XRD spectra of pure ZnO and IZO powders are shown in Fig. 1. All the peaks in the XRD patterns indicate that the samples are crystallized in the hexagonal wurtzite phase. No diffraction peaks of other compounds such as In2O3 or secondary phases were detected. As can be found from this figure, the intensity of peaks in the X-ray diffraction pattern of pure ZnO is higher than IZO. It can be attributed to lattice change caused by introduced indium ions. This means that the crystal structure must be under stress, due to the difference in sizes of indium and Zn atoms (the radius of In+3 ion =0.092 nm > radius of Zn2+ ion =0.074 nm).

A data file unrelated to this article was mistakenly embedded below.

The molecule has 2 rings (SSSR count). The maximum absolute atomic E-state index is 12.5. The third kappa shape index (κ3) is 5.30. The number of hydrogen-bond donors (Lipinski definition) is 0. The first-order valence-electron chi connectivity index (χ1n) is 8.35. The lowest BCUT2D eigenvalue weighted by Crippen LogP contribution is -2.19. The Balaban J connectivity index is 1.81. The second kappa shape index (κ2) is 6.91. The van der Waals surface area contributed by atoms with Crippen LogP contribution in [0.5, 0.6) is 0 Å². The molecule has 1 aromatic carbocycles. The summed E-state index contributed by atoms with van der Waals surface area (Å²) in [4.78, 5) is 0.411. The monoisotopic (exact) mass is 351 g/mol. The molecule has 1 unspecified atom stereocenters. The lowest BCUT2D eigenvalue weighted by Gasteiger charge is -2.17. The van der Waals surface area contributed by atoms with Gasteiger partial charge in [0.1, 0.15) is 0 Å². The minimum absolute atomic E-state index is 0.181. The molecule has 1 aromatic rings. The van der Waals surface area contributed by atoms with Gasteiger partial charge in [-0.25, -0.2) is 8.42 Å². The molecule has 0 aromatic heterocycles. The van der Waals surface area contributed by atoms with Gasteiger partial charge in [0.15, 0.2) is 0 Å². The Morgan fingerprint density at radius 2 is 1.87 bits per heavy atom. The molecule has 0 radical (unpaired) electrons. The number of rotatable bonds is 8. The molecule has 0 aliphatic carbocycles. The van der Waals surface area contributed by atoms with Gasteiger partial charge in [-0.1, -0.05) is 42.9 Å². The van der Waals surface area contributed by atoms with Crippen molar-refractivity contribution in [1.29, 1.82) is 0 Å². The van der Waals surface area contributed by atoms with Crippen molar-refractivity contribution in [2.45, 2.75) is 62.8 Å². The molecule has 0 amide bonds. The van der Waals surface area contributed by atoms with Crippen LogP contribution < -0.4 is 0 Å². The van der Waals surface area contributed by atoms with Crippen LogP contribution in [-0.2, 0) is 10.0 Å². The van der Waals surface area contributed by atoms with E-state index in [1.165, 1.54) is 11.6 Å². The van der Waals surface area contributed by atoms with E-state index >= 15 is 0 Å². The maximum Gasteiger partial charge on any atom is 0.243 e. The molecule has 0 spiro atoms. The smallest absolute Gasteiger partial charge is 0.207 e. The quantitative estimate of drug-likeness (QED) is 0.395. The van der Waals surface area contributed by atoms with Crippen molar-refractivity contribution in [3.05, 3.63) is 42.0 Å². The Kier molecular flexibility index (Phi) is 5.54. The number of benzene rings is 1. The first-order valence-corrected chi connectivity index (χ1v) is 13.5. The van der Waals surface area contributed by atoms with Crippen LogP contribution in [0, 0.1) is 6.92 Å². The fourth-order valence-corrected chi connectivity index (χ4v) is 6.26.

It is well known that the decrease in crystal quality of IZO sample is due to the local disorder and lattice distortion resulting from the substitution of Zn+2 by In+3 ions. The average size of crystallites of the prepared samples, determined by using Debye–Scherrer formula, is equal to 32 and 27 nm for pure ZnO and IZO, respectively. EDX analysis was performed to identify the elemental composition of the samples. Fig. 2 a, shows the EDX analytical results of pure ZnO sample consisting of O and Zn elements. The EDX analytical result of IZO sample confirmed the presence of In ions in the sample (Fig. 2b).